The takeaway: The heart of any User Observatory should be field research: observe and interview people in their daily contexts. This creates realistic insights to which managers can immediately relate.
2. Find ways to create recurring discussion areas with management in order to focus on what is strategically relevant. We try to find lasting or recurring topics of discussion with the management of the operational units for example about results of our longitudinal study, or "products portfolio roadmaps." We are also experimenting with a new format of interaction: the position paper. This short report provides an opinion on a strategically relevant topic and is distributed all over the company.
The takeaway: A longitudinal study is a differentiator for a user research unit. It is a great way to remain continuously connected with the rest of the company. It reveals trends. It is, however, a large investment that needs to be managed carefully in order to keep stakeholders interested. Therefore, pamper and maintain your sample, but do not hesitate to stop tracking some behaviors for a while if you find developments are too slow. If this is the case, focus instead on the tracking of other new, exciting phenomena.
3. Involve others in your research, and share methods to increase the potential of your impact. We are increasingly trying to involve people outside the User Observatory in our research. This widens the breadth of our research insights, as these are no longer based on just the opinions of user researchers. It also allows nonuser specialists to truly dive into and integrate user insights. We learn about market perspectives and about our company's products from them. Finally, it enables us to establish longer-lasting relationships outside the Observatory.
This is achievable by requiring each internal customer to commit some of his own workforce to participate in the field research. (We offer an introduction course to ethnography to allow that to happen.) We also discuss our findings more frequently with our internal customers. Instead of simply handing out a report at the end, we send the customer short observation extracts at regular intervals throughout the research project.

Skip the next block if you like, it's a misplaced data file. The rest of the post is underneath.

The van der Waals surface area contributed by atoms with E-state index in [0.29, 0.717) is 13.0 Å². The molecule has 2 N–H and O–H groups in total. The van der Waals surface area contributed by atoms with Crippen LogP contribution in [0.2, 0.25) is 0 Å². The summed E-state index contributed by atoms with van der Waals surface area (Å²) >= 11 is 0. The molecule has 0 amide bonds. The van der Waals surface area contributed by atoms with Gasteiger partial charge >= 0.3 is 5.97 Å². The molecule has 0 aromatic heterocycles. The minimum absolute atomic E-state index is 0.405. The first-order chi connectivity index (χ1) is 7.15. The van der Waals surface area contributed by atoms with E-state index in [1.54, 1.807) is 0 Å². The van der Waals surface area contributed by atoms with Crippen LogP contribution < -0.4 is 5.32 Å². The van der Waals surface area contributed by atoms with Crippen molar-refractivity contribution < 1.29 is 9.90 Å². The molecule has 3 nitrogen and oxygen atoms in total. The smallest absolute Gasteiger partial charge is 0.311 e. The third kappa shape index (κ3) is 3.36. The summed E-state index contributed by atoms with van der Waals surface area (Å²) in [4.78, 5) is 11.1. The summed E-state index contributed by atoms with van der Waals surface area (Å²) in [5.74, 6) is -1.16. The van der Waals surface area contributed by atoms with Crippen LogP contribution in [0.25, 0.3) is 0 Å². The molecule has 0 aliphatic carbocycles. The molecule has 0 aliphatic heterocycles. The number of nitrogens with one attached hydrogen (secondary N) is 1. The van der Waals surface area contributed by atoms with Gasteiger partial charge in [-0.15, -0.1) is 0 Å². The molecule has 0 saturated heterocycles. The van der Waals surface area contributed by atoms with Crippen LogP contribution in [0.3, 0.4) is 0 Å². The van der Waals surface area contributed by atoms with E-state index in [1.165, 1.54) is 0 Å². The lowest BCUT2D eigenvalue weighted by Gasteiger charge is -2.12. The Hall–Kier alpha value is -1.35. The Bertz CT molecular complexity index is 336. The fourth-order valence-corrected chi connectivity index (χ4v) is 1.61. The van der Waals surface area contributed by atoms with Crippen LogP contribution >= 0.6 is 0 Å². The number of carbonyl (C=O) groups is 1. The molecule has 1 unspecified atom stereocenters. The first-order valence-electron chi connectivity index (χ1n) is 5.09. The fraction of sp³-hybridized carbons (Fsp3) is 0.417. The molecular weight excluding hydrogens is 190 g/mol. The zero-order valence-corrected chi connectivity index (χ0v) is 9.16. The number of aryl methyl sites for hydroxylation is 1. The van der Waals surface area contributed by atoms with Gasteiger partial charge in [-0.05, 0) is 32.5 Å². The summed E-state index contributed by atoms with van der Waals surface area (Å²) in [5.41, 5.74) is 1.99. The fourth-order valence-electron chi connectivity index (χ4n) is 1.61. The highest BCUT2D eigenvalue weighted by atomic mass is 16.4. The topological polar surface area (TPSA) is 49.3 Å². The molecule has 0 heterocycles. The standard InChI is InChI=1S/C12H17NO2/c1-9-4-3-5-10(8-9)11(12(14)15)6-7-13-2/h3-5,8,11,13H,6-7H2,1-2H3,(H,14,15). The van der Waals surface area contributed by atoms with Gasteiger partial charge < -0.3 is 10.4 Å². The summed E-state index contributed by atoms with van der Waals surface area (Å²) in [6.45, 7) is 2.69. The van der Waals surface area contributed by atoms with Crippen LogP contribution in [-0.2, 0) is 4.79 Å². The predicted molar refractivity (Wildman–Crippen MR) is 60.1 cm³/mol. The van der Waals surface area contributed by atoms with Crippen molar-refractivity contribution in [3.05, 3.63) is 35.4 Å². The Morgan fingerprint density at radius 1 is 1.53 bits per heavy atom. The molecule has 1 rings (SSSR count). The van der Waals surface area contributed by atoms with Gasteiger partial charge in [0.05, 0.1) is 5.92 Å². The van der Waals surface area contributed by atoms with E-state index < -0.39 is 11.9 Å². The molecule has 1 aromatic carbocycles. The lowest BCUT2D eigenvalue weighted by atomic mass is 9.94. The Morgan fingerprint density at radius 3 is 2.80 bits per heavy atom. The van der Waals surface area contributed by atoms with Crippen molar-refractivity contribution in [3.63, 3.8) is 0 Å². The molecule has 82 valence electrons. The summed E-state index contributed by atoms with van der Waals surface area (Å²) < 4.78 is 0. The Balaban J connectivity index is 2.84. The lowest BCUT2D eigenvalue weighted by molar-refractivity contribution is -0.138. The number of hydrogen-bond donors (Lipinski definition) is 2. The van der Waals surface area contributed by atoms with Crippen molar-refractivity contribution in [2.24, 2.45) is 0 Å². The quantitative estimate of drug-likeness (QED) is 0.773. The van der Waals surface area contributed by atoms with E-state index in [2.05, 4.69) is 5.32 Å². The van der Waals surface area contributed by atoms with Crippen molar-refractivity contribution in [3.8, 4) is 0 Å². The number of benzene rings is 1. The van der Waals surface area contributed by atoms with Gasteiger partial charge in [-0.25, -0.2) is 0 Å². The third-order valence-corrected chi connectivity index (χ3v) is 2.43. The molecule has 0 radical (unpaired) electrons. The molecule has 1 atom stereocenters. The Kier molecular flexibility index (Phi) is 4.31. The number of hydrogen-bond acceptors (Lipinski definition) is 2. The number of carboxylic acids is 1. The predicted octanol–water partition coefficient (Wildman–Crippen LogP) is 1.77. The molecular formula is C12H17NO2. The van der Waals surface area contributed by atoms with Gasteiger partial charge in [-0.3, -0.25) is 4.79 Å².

The takeaway: Share your user research methods with others. By empowering others to do field research, you convey the message that field research is normal, or even a must. You position yourself as the specialist to consult, while at the same time helping others to increase the quality of their decisions. Finally, it removes pressure from you in terms of work volume, as you delegate some fieldwork. However, there is a drawback: One loses some control over the quality of the field research.
4. Keep your outputs simple. At the end of a project, we sit on a mountain of ethnographic insights, excited about sharing them with the rest of the company. Yet internal customers are not interested in the details of our findings. They want only short reports that provide overviews, actionable answers, and tools. We have learned over time to really have two types of outputs from our research: a detailed report just for ourselves and more simplified deliveries for our internal customers. These deliveries contain brief, pointed messages and actionable measures, and use business language and artifacts like value chains, adoption curves, etc. They are always backed up by rich, vivid ethnographic insights.
The takeaway: To convince managers, dare cutting corners; don't look for perfect deep user insights, which don't interest managers anyway; and use business language and artifacts.